The obvious limiting factor is the status of COVID-19 cases, CDC guidelines, and the government of Maine's guidelines related to COVID-19. Those are all very fluid factors which could mean that at any given moment the state could put in place new travel restrictions or other restricts that stop this idea in its tracks. For that reason, I wouldn't want people to come from beyond comfortable driving distance. 

Are you vaccinated? I am, as is my family. That said, I still plan to wear a mask indoors and wherever social distancing isn't possible for quite a while. 

Cost and dates: as this is a new approach I'm only planning to cover costs. I have leads on two excellent facilities for small meeting spaces during the week in late July and early August. Both are in Bethel, Maine. 

Are you interested?

Again, I must emphasize that this is just an idea at this point. If you're interested in more information about this idea, please fill out the short form on this page. Or send me an email at richard (at) with a subject line of Summer PD Idea. I'd love to hear your thoughts!

Catchy Words - A Fun Augmented Reality App for Spelling Practice

My daughters recently became very interested in a PBS Kids show called Word World. In each episode of the show the characters build a new word. As I was watching Word World with them this morning I was reminded of a fun augmented reality app called Catchy Words AR.

Catchy Words AR is an augmented reality app that provides a fun and active way for students to practice their spelling skills. The app is available for iPad/ iPhone and it is available in an Android version. The app works the same way in both versions. 

In Catchy Words AR students will see letters "floating" on the screen. Students have to catch the letters by moving their tablets or phones. The movement often requires students to get up and move out of their seats. When they catch a letter students then have to bring it back to place it into one of a sequence of floating boxes. The object is to spell a word by catching the letters and putting them into the boxes. Take a look at my screenshot below to see how a completed word appears on a phone or tablet screen (please excuse my messy desk in the background).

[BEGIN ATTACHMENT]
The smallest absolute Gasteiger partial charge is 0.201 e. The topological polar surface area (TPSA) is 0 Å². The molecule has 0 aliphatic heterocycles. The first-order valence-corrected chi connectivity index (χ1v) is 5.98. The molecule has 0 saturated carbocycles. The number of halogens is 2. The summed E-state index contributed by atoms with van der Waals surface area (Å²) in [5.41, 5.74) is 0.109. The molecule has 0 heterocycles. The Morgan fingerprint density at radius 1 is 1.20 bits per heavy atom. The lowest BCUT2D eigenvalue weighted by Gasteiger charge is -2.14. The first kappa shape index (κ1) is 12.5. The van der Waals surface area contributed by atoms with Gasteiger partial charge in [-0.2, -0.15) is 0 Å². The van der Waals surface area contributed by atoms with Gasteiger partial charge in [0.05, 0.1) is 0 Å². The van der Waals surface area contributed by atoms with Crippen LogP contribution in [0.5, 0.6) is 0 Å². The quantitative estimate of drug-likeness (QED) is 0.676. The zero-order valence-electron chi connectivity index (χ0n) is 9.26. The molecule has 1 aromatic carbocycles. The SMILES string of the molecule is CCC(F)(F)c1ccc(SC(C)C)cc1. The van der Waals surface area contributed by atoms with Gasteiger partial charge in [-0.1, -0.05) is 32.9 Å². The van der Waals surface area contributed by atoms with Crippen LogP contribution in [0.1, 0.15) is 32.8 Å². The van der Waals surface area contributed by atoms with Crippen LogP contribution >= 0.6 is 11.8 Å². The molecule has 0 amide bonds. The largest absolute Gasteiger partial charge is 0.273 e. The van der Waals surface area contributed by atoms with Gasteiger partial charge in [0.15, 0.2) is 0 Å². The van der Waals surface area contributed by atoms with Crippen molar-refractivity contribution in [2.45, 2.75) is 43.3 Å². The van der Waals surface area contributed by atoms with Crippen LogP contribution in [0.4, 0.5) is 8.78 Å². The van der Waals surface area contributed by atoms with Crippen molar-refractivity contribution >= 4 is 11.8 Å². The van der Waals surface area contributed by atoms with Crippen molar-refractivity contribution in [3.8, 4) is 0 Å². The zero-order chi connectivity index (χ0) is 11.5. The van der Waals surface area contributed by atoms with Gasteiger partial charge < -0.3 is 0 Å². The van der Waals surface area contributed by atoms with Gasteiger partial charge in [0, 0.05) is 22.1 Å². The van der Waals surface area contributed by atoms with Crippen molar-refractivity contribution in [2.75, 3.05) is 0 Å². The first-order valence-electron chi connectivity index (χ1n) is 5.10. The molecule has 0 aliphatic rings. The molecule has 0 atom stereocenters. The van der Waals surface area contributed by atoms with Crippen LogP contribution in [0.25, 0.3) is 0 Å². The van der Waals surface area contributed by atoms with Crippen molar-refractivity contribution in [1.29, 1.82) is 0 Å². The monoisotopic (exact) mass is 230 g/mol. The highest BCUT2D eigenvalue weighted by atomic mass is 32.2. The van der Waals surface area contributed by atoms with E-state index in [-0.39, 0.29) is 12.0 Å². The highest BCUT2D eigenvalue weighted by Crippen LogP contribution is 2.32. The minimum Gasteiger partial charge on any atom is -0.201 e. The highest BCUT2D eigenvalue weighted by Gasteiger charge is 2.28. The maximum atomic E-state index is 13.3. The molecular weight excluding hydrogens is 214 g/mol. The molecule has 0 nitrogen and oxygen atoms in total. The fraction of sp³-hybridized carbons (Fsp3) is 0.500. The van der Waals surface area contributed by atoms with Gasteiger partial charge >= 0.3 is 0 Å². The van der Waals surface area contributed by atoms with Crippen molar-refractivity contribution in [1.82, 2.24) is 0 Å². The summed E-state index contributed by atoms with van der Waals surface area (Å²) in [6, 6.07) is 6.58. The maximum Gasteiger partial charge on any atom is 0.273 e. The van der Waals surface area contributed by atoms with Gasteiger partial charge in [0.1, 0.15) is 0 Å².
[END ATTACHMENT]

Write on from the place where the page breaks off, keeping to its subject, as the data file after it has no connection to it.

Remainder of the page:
Applications for Education

Catchy Words AR can be a fun way for some students to practice their spelling skills while getting up and out of their seats. The app doesn't require any kind of registration or login which makes it good for classrooms in which students share iPads. The shortcoming of Catchy Words AR is that you can't assign a word list to your students nor can you see which words they've spelled unless you look at their tablets or phones while they're using the app.

More augmented reality and virtual reality apps and their classroom applications will be featured as part of the Practical Ed Tech Virtual Summer Camp. Get an early bird discount when you register in the next ten days.

This post originally appeared on If you see it elsewhere, it has been used without permission. Sites that steal my (Richard Byrne's) work include CloudComputin and TodayHeadline. Feature screenshot captured by Richard Byrne.

Thursday, May 20, 2021

A Math and Map Challenge

This evening while recording Two Ed Tech Guys Take Questions & Share Cool Stuff I was reminded of a neat math and map challenge activity from Mathigon. Here's what I wrote about it last year. 

Mathigon's map coloring challenge is to use as few colors as possible to color in all 50 U.S. states without the same color touching two states at the same time. For example, if I color New Hampshire purple, I can't use purple on Vermont, Maine, New York, or Massachusetts but I could use purple on Pennsylvania.

Mathigon's map coloring challenge can be completed online where they offer the same challenge for coloring maps of South America, England, and Germany. But if you send your students to that page they'll be able to quickly click to see the solution to the challenge. So what I'd do instead is print a blank map from a site like Printable World Map then have students try the challenge. Another option would be to upload an outline map to a service like Google's Jamboard to color the map online. Watch my video below to learn how that process works.

This post originally appeared on If you see it elsewhere, it has been used without permission. Sites that steal my (Richard Byrne's) work include CloudComputin and TodayHeadline.